You don’t see this every day: Charles Blow, the NY Times visual Op-Ed columnist, takes a dig at the Times‘ Public Editor:
And now the final paragraphs from my May column:
So, when she stops casting the nomination as a standoff between the Dukes of Hazzard and the Huxtables and accepts the outcome as a fait accompli, the party can unite, and there will be a better sense as to which states are in play.
Obama has proclaimed “change” his mantra. That change may well be evident in the electoral map come fall. Appalachia is all American, but America is not all Appalachian.
There is no doubt that this election changed the map.
The fact that these trends began to emerge weeks ago is part of the reason I felt confident to say in an Oct. 18 column entitle “Nov. 5, 2008″ that, barring a seismic political event, the race was over. (The Times’ Public Editor said that I was out on a limb. I knew that I wasn’t.)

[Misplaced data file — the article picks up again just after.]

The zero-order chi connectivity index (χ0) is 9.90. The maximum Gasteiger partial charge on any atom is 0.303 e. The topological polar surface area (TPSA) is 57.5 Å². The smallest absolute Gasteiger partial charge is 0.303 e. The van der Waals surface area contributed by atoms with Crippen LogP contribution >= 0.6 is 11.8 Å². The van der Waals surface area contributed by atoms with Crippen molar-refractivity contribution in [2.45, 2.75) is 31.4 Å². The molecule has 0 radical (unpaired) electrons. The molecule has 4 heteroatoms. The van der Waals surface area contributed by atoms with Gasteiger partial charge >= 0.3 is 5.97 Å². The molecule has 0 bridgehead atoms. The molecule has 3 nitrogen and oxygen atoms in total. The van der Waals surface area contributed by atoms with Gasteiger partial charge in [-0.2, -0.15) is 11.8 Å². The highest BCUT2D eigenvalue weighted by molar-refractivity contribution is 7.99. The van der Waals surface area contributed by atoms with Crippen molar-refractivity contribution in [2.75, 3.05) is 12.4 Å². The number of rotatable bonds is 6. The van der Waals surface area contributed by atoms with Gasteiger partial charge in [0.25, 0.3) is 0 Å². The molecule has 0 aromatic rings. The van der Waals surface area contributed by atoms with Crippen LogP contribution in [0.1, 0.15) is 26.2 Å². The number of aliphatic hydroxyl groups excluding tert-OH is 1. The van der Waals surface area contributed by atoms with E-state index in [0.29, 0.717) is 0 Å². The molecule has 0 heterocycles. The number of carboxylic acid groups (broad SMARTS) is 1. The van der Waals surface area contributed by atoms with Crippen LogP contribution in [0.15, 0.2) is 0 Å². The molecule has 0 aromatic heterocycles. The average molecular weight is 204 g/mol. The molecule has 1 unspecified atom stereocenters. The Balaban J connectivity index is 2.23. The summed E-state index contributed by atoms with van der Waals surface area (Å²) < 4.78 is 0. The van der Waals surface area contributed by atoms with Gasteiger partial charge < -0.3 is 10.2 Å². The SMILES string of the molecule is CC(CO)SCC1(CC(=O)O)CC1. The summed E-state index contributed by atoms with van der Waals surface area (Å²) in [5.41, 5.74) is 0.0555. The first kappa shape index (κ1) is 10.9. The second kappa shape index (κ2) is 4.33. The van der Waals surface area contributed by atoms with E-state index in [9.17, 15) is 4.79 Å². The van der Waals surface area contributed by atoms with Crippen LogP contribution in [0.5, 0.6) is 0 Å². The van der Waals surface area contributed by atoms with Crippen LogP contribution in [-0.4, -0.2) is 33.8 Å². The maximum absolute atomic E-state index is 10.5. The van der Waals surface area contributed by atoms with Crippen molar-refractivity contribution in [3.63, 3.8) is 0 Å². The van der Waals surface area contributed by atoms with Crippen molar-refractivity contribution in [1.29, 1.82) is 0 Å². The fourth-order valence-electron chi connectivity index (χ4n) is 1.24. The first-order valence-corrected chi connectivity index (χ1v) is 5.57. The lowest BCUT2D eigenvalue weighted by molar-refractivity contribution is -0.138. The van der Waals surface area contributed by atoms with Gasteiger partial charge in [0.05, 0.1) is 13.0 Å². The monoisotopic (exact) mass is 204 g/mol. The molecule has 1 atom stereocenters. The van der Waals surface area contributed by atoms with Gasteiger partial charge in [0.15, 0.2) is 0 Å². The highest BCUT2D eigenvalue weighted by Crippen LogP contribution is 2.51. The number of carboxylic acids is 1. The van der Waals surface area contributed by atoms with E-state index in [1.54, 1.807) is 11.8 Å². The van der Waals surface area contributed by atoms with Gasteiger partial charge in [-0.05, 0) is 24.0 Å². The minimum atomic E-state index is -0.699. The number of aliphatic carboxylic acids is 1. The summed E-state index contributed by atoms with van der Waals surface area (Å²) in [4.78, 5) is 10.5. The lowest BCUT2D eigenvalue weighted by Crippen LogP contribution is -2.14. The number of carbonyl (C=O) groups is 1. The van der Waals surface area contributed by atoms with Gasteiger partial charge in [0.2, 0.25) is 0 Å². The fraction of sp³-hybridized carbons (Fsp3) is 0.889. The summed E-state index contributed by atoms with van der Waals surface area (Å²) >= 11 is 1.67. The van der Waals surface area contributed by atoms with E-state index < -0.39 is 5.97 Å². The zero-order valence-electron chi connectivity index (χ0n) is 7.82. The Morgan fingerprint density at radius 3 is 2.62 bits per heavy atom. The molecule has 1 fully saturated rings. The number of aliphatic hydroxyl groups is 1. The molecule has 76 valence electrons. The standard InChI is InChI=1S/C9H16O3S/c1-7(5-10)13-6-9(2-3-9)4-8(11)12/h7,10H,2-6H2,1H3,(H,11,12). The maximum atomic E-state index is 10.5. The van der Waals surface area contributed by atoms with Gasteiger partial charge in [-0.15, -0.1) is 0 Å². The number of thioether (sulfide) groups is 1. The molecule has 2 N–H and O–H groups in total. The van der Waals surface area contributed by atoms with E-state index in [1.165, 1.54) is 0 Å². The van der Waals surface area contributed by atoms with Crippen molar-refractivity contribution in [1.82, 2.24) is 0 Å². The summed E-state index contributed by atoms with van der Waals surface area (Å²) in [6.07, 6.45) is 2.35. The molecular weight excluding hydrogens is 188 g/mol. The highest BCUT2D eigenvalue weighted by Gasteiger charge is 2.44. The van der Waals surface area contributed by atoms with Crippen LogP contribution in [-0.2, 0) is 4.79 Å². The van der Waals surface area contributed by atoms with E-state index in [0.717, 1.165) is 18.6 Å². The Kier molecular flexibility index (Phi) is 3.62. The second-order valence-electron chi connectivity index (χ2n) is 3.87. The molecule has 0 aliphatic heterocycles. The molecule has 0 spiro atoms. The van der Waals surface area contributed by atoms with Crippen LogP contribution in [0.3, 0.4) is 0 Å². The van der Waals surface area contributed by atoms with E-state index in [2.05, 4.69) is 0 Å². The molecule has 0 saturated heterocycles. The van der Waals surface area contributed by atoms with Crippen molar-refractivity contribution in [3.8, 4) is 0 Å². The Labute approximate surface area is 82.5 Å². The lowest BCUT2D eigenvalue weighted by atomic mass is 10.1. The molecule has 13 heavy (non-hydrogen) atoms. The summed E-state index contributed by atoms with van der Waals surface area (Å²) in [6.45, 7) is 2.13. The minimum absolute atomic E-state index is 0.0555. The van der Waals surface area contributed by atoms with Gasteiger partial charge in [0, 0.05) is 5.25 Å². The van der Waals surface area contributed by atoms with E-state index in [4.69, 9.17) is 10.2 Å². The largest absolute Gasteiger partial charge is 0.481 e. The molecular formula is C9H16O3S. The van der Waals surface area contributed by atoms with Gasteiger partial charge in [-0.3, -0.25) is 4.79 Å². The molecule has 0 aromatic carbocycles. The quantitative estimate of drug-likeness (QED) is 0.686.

I told you so.
What’s interesting is that, in his response, the Public Editor was troubled that an op-ed columnist, who is nothing more than another asshole with a blog, would draw a conclusion based on data. Sure, the data could be inaccurate or the analysis could be wrong (it’s happened plenty of times before with polling data), but anyone who analyzes data for a living knows this is how it works. What should an opinion writer do in this case? Not offer his opinion? This wasn’t a flight of speculation–it was based on a reasonable analysis of data. If only more op-ed writers did this.
To this scientist, this is truly bizarre, and is one reason why newspapers are broken.